Q: How do I use \show to determine macro definitions?.

I've followed advice here: The definitions of LaTeX commands and here: \show with fewer lines? and am still struggling.

I've naively tried running \show\section (to learn about the macro \section) in the WinEdt terminal. No luck. I've placed this code in a simple .tex document to be compiled. No luck.

Note: this is a follow-up to my question: LaTeX equivalent to R's `help foo`?

  • welcome and I wish you the best in finding what you need. When formatting questions it's best if you provide the target link's document title as the link's text, as I did in my edits. Feb 24, 2011 at 2:33
  • @Matthew: Got it. Just used your advice in a new post. Thx.
    – lowndrul
    Feb 24, 2011 at 14:24

2 Answers 2


I find \show is most useful when used interactively:

b@poppy:~$ latex
This is pdfTeX, Version 3.1415926-1.40.10 (TeX Live 2009/Debian)
restricted \write18 enabled.
entering extended mode
LaTeX2e <2009/09/24>
Babel <v3.8l> and hyphenation patterns for english, usenglishmax, dumylang, noh
yphenation, loaded.



Document Class: article 2007/10/19 v1.4h Standard LaTeX document class
> \section=\long macro:
->\@startsection {section}{1}{\z@ }{-3.5ex \@plus -1ex \@minus -.2ex}{2.3ex \@p
lus .2ex}{\normalfont \Large \bfseries }.
<*> \show\section

? x
No pages of output.

Note the trick in getting LaTeX to talk to you: tell it to \relax.

  • Interesting, I've never had much use for interactive mode, but this is a good idea. Feb 24, 2011 at 2:32
  • 2
    I too do this a lot. In fact, any control sequence suffices to get TeX to start paying attention to you. I frequently start with \documentclass{article}.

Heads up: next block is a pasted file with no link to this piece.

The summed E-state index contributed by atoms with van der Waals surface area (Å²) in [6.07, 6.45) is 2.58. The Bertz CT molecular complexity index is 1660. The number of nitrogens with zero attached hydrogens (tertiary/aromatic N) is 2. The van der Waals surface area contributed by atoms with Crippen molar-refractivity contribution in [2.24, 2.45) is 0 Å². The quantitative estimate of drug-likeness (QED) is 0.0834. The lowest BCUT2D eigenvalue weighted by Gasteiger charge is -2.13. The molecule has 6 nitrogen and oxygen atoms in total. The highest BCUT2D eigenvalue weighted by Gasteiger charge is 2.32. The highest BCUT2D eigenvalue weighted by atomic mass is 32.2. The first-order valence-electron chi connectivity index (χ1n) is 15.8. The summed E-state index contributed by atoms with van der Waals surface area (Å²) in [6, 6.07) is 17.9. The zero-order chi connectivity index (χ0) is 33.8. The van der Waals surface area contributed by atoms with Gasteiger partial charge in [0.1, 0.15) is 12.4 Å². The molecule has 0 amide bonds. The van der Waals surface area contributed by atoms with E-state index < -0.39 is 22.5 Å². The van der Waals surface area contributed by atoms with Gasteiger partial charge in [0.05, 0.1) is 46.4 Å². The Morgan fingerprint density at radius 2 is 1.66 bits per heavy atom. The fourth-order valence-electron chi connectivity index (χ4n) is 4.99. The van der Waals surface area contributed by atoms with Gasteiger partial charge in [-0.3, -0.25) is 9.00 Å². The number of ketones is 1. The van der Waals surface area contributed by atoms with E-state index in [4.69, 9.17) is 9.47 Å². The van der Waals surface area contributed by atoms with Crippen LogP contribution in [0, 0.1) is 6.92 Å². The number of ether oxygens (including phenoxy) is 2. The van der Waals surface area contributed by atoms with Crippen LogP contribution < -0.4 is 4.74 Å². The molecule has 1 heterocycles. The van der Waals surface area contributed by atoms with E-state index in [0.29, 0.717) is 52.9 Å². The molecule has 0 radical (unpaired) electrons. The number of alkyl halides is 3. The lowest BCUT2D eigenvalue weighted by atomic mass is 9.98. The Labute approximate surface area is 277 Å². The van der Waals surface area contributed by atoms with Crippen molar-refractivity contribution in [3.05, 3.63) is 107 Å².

– TH.
    Feb 24, 2011 at 2:44
  • really cool. I'll be using that. Thx!
    – lowndrul
    Feb 24, 2011 at 15:13
  • @TH, thanks for the info- I did not know that. I thought it was expecting a file name and \relax told it that it wasn't getting one. Feb 24, 2011 at 20:56

The output is shown on the terminal and in the log file. for example



> \section=\long macro:
->\@startsection {section}{1}{\z@ }{-3.5ex \@plus -1ex \@minus -.2ex}{2.3ex \@p
lus .2ex}{\normalfont \Large \bfseries }.
l.2 \show\section

and now TeX is asking what you want to do. If you enter X, it will exit.

  • Wonderful! Thank you for the help. Yes, I think things were working before then. I just wasn't distinguishing this output from the rest. I'm curious which commands I can supply other than X. e.g., is there a command that will ignore the \show\section and produce a .pdf? I've posted this as follow-up question at commands in interaction mode
    – lowndrul
    Feb 24, 2011 at 14:08
  • @brianjd: You can type ? to get TeX to tell you what else it responds to. That being S, R, Q, I, 1, 2, ..., 9, H, or X. See the help for what those do. I never use S, R, or Q, but the others are useful.
    – TH.
    Feb 24, 2011 at 21:21

You must log in to answer this question.

Not the answer you're looking for? Browse other questions tagged .